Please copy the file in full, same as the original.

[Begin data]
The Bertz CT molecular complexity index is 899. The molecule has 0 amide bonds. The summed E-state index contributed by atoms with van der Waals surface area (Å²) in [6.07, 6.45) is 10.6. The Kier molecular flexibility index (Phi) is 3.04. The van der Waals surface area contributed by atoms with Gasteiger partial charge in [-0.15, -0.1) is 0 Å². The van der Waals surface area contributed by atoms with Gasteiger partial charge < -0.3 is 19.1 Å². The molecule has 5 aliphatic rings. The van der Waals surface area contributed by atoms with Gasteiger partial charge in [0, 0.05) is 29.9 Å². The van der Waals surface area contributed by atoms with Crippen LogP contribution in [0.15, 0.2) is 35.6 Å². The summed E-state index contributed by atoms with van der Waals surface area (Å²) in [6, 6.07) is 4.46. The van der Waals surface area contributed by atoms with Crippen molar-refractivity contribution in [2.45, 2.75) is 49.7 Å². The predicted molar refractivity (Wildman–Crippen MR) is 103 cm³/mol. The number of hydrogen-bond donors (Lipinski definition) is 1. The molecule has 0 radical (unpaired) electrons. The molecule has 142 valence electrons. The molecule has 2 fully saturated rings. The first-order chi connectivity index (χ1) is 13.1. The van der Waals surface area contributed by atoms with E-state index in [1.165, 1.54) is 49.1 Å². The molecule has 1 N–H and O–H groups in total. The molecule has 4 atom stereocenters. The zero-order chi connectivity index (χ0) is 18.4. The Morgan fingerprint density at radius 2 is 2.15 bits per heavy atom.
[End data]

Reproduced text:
The Bertz CT molecular complexity index is 899. The molecule has 0 amide bonds. The summed E-state index contributed by atoms with van der Waals surface area (Å²) in [6.07, 6.45) is 10.6. The Kier molecular flexibility index (Phi) is 3.04. The van der Waals surface area contributed by atoms with Gasteiger partial charge in [-0.15, -0.1) is 0 Å². The van der Waals surface area contributed by atoms with Gasteiger partial charge < -0.3 is 19.1 Å². The molecule has 5 aliphatic rings. The van der Waals surface area contributed by atoms with Gasteiger partial charge in [0, 0.05) is 29.9 Å². The van der Waals surface area contributed by atoms with Crippen LogP contribution in [0.15, 0.2) is 35.6 Å². The summed E-state index contributed by atoms with van der Waals surface area (Å²) in [6, 6.07) is 4.46. The van der Waals surface area contributed by atoms with Crippen molar-refractivity contribution in [2.45, 2.75) is 49.7 Å². The predicted molar refractivity (Wildman–Crippen MR) is 103 cm³/mol. The number of hydrogen-bond donors (Lipinski definition) is 1. The molecule has 0 radical (unpaired) electrons. The molecule has 142 valence electrons. The molecule has 2 fully saturated rings. The first-order chi connectivity index (χ1) is 13.1. The van der Waals surface area contributed by atoms with E-state index in [1.165, 1.54) is 49.1 Å². The molecule has 1 N–H and O–H groups in total. The molecule has 4 atom stereocenters. The zero-order chi connectivity index (χ0) is 18.4. The Morgan fingerprint density at radius 2 is 2.15 bits per heavy atom.